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Mr. J. J. Murphy, after noticing” the power which crystals have to repair injuries inflicted on them and the modifications they undergo through the influence of the medium in which they may be formed, goes on to say: * “It needs no proof that in the case of spheres and crystals the forms and the structures are the effect, and not the cause, of the formative principles. Attraction, whether gravitative or capillary, produces the spherical form; the spherical form does not produce attraction. And crystalline polarities produce crystalline structure and form; crystalline structure and form do not produce crystalline polarities. The same is not quite so evident of organic forms, but it is equally true of them also.” . . . . “It is not conceivable that the microscope should reveal peculiarities of structure corresponding to peculiarities of habitual tendency in the embryo, which at its first formation has no structure whatever;” and he adds that “there is something quite inscrutable and mysterious ” in the formation of a new individual from the germinal matter of the embryo. In another place" he says: “We know that in crystals, notwithstanding the variability of form within the limits of the same species, there are definite and very peculiar formative laws, which cannot possibly depend on any thing like organic functions, because crystals have no such functions; and it ought not to surprise us if there are similar formative or morphological laws among organisms which, like the formative laws of crystallization, cannot be referred to any relation of form or structure to function. Especially, I think is this true of the lowest organisms, many of which show great beauty of form, of a kind that appears to be altogether due to symmetry of growth; as the beautiful star-like rayed forms of the acanthometrae, which are low animal organisms not very different from the Foraminifera.” Their “definiteness of form does not appear to be accompanied by any corresponding differentiation of function between different parts; and, so far as I can see, the beautiful regularity and symmetry of their radiated forms are altogether due to unknown laws of symmetry of growth, just like the equally beautiful and somewhat similar forms of the compound six-rayed, star-shaped crystals of snow.” Altogether, then, it appears that each organism has an innate tendency to develop in a symmetrical manner, and that this tendency is controlled and subordinated by the action of external conditions, and not that this symmetry is superinduced only ab eacterno. In fact, that each organism has its own internal and special laws of growth and development. If, then, it is still necessary to conceive an internal law or “substantial form,” moulding each organic being,” and directing its development as a crystal is built up, only in an indefinitely more complex manner, it is congruous to imagine the existence of some internal law accounting at the same time for specific divergence as well as for specific identity. A principle regulating the successive evolution of different organic forms is not one whit more mysterious than is the mysterious power by which a particle of structureless sarcode develops successively into an egg, a grub, a chrysalis, a butterfly, when all the conditions, cosmical, physical, chemical, and vital, are supplied, which are the requisite accompaniments to determine such evolution.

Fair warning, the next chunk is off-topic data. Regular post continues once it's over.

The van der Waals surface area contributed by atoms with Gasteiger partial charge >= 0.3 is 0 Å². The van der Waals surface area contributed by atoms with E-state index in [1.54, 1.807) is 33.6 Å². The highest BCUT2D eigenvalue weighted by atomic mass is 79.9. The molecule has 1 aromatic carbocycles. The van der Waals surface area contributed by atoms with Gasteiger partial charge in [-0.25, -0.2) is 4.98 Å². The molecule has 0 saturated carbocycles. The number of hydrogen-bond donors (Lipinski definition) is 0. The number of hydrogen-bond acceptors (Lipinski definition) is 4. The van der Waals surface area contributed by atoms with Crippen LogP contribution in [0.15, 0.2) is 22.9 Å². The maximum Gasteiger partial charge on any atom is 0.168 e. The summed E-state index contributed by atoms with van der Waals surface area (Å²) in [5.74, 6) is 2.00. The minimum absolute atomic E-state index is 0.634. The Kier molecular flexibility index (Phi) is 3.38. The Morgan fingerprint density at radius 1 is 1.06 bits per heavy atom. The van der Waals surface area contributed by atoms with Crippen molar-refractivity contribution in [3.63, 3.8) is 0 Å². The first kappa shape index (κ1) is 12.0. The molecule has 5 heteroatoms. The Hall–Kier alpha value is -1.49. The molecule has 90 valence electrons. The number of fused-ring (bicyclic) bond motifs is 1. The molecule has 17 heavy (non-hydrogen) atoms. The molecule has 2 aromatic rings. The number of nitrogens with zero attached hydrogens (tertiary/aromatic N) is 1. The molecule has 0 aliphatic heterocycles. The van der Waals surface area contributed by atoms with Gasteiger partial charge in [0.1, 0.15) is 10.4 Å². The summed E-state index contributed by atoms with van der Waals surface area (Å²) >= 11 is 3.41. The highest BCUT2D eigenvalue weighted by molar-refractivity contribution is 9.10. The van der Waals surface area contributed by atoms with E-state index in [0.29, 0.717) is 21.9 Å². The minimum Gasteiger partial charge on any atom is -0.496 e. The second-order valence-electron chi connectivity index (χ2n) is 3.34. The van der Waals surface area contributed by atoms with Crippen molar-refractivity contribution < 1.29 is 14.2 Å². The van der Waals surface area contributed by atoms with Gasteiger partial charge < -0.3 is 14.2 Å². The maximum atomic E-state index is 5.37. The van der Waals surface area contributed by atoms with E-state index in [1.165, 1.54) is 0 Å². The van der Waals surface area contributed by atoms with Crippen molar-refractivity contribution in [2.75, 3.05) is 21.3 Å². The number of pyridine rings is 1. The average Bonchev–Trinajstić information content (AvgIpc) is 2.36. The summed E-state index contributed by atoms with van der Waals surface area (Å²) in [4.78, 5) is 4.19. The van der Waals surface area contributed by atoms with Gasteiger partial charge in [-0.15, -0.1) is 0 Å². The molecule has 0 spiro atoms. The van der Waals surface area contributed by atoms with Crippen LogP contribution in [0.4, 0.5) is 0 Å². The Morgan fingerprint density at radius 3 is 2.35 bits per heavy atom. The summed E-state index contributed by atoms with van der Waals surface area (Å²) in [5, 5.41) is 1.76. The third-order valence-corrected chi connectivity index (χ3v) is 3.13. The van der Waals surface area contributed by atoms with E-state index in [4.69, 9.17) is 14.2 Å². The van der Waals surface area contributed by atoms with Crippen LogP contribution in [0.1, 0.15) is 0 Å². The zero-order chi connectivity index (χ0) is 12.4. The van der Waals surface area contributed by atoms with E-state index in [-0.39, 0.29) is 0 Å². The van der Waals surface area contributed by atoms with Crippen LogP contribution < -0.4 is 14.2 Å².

* “Habit and Intelligence,” vol. i., p. 75. 88 Ibid., p. 112. * Ibid., p. 170. * Ibid., vol. i., p. 229.

41 It is hardly necessary to say that the author does not mean that there is, in addition to a real objective crystal, another real, objective separate thing beside it, namely the “force” directing it. All that is meant is that the action of the crystal in crystallizing must be ideally separated from the crystal itself, not that it is really separate.



The Origin of Morals an Inquiry not foreign to the Subject of this Book.-Modern Utilitarian View as to that Origin.-Mr. Darwin's Speculation as to the Origin of the Abhorrence of Incest.—Cause assigned by him insufficient.--Care of the Aged and Infirm opposed by “Natural Selection; ” also Self-abnegation and Asceticism.—Distinctness of the Ideas “Right” and “Useful.”—Mr. John Stuart Mill.—Insufficiency of “Natural Selection” to account for the Origin of the I)istinction between Duty and Profit.—Distinction of Moral Acts into “Material" and “Formal.”—No Ground for believing that Formal Morality exists in Drutes.—Evidence that it does exist in Savages.—Facility with which Savages may be misunderstood.—Objections as to Diversity of Customs.-Mr. Hutton's Review of Mr. Herbert Spencer.—Anticipatory Character of Morals.-Sir John Lubbock's Explanation.—Summary and Conclusion.